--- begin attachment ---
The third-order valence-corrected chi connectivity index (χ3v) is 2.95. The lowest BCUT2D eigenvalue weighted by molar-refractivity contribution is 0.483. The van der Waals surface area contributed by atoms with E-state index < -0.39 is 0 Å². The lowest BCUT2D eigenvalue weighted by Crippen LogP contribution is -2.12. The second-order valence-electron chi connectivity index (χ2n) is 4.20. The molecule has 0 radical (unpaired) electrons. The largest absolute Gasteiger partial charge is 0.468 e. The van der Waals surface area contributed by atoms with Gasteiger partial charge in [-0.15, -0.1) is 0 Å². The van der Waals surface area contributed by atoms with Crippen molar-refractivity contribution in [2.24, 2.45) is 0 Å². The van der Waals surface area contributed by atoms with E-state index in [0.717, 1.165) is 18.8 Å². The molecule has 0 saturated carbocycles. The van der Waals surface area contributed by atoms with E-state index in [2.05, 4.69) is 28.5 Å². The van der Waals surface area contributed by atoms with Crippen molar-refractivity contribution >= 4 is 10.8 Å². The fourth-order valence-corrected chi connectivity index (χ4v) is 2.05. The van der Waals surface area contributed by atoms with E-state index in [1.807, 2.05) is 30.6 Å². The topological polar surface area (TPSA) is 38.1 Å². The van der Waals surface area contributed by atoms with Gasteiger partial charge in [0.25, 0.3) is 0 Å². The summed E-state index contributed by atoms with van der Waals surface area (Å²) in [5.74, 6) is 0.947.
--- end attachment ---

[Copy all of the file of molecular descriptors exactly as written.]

The third-order valence-corrected chi connectivity index (χ3v) is 2.95. The lowest BCUT2D eigenvalue weighted by molar-refractivity contribution is 0.483. The van der Waals surface area contributed by atoms with E-state index < -0.39 is 0 Å². The lowest BCUT2D eigenvalue weighted by Crippen LogP contribution is -2.12. The second-order valence-electron chi connectivity index (χ2n) is 4.20. The molecule has 0 radical (unpaired) electrons. The largest absolute Gasteiger partial charge is 0.468 e. The van der Waals surface area contributed by atoms with Gasteiger partial charge in [-0.15, -0.1) is 0 Å². The van der Waals surface area contributed by atoms with Crippen molar-refractivity contribution in [2.24, 2.45) is 0 Å². The van der Waals surface area contributed by atoms with E-state index in [0.717, 1.165) is 18.8 Å². The molecule has 0 saturated carbocycles. The van der Waals surface area contributed by atoms with E-state index in [2.05, 4.69) is 28.5 Å². The van der Waals surface area contributed by atoms with Crippen molar-refractivity contribution >= 4 is 10.8 Å². The fourth-order valence-corrected chi connectivity index (χ4v) is 2.05. The van der Waals surface area contributed by atoms with E-state index in [1.807, 2.05) is 30.6 Å². The topological polar surface area (TPSA) is 38.1 Å². The van der Waals surface area contributed by atoms with Gasteiger partial charge in [0.25, 0.3) is 0 Å². The summed E-state index contributed by atoms with van der Waals surface area (Å²) in [5.74, 6) is 0.947.